Insurance costs for multifamily property owners rose significantly in 2020, compounding an already challenging multifamily market. Apartment owners saw insurance rates rise as much as 30%; assets that were viewed as challenged by the insurance marketplace made up the highest end of the spectrum. An increase of $50 a unit for insurance cost is meaningful and impacts owners’ bottom lines. [disc]
As rates are showing no immediate signs of slowing down in 2021, take a look at the strategies below to combat the hard insurance market.
Insurance carriers are transferring part of the risk back to insureds in the form of deductibles. Bet on yourself—consider a property insurance aggregate deductible structure whereby owners self-insure losses up to a specified amount. Once that amount is reached, implement a maintenance deductible of $25,000 to $100,000 for each subsequent loss. On the casualty side, insureds are used to purchasing first-dollar coverage ($0 deductible), which is becoming less available. More carriers are requiring $25,000 to $50,000 retention rather than a $5,000 deductible. Taking on a higher retention can provide you with access to more carriers and generate carrier competition. Lenders are becoming increasingly familiar with these retention strategies, and your insurance broker should be able to seek and achieve a waiver/approval if needed.
Right-size your limits by utilizing catastrophe modelling tools (RMS, AIR) to set appropriate limits, and make sure you’re not buying more limit than you need. Using this information to gain acceptance with lenders is common.
Terms have tightened during this hard market cycle. Exclusions for communicable disease, assault and battery, and abuse and molestation are all common in the current market. Despite that, there is still opportunity to dig deeper and evaluate trading back “nice to have” terms that were achieved through years of softening market conditions for premium relief.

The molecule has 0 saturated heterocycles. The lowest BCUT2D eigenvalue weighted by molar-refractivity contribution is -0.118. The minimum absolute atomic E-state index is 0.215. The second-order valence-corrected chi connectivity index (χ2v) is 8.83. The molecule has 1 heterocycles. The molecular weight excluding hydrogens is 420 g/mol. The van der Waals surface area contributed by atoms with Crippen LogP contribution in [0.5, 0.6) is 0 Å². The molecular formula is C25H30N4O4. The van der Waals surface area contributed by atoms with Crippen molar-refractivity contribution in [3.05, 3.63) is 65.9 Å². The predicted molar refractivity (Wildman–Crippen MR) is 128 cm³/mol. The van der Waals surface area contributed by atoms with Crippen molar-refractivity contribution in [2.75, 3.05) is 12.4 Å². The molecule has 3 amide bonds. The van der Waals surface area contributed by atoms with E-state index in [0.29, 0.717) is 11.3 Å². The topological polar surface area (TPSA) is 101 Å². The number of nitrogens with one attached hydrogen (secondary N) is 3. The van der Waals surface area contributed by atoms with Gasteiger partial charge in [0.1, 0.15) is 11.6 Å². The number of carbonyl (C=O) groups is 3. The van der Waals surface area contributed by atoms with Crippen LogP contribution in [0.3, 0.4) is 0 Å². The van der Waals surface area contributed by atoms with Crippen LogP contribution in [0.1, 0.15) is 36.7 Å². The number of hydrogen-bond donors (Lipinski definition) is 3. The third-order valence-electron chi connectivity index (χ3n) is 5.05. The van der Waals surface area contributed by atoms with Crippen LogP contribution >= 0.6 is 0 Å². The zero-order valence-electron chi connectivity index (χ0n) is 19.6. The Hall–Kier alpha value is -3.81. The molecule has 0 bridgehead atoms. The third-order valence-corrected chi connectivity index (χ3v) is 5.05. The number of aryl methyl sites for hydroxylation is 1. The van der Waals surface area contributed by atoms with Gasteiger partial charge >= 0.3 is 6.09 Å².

Put yourself in the best position with carriers. Carriers like to see control over your assets, demonstrated upkeep and safety (maintenance plans, life safety plans, ingress/egress, inspection schedules, etc.), effective communication protocols with tenants, and asset improvement plans (CapEx). All of the aforementioned information should be included in insurance submissions.
5. Loss Prevention
If you’ve had losses, what have you done to prevent losses in the future? Demonstrate measures that have been put in place to prevent future losses, which goes a long way with insurance carriers.
6. Program Construction/Deconstruction
Present your risk in a new way by placing loss leader properties outside of the portfolio or have multiple policies comprised by region, allowing you to access specialty insurance carriers. Insuring certain assets with various specialty regional carriers can yield pricing relief and enhanced coverage.
7. Parametric Products
Consider purchasing catastrophe coverage differently by purchasing parametric insurance products in conjunction with traditional insurance products. Parametric products can cover you for hurricanes and earthquakes from the first dollar (no deductible) up to a specified amount with loss triggers as wind speed and earthquake magnitude. Owners can purchase these products in lieu of traditional insurance, or as a way to complement your insurance program by purchasing additional catastrophe limits above the parametric insurance amount.
The days of budgeting an annual 2%–3% insurance increase seem long gone, but these strategies will help to reduce costs now and ensure long-term pricing stability.
To learn more, please contact a member of the McGriff Real Estate and Hospitality team:
Regional President, National Real Estate & Hospitality Leader
Executive Vice President, Northeast Real Estate & Hospitality Leader
© 2021 McGriff Insurance Services, Inc. All rights reserved. McGriff Insurance Services, Inc. is a subsidiary of Truist Insurance Holdings, Inc. The information, analyses, opinions and/or recommendations contained herein relating to the impact or the potential impact of coronavirus/COVID-19 on insurance coverage or any insurance policy is not a legal opinion, warranty or guarantee, and should not be relied upon as such. This communication is intended for informational use only. Given the on-going and constantly changing situation with respect to the coronavirus/COVID-19 pandemic, this communication does not necessarily reflect the latest information regarding recently-enacted, pending or proposed legislation or guidance that could override, alter or otherwise affect existing insurance coverage.
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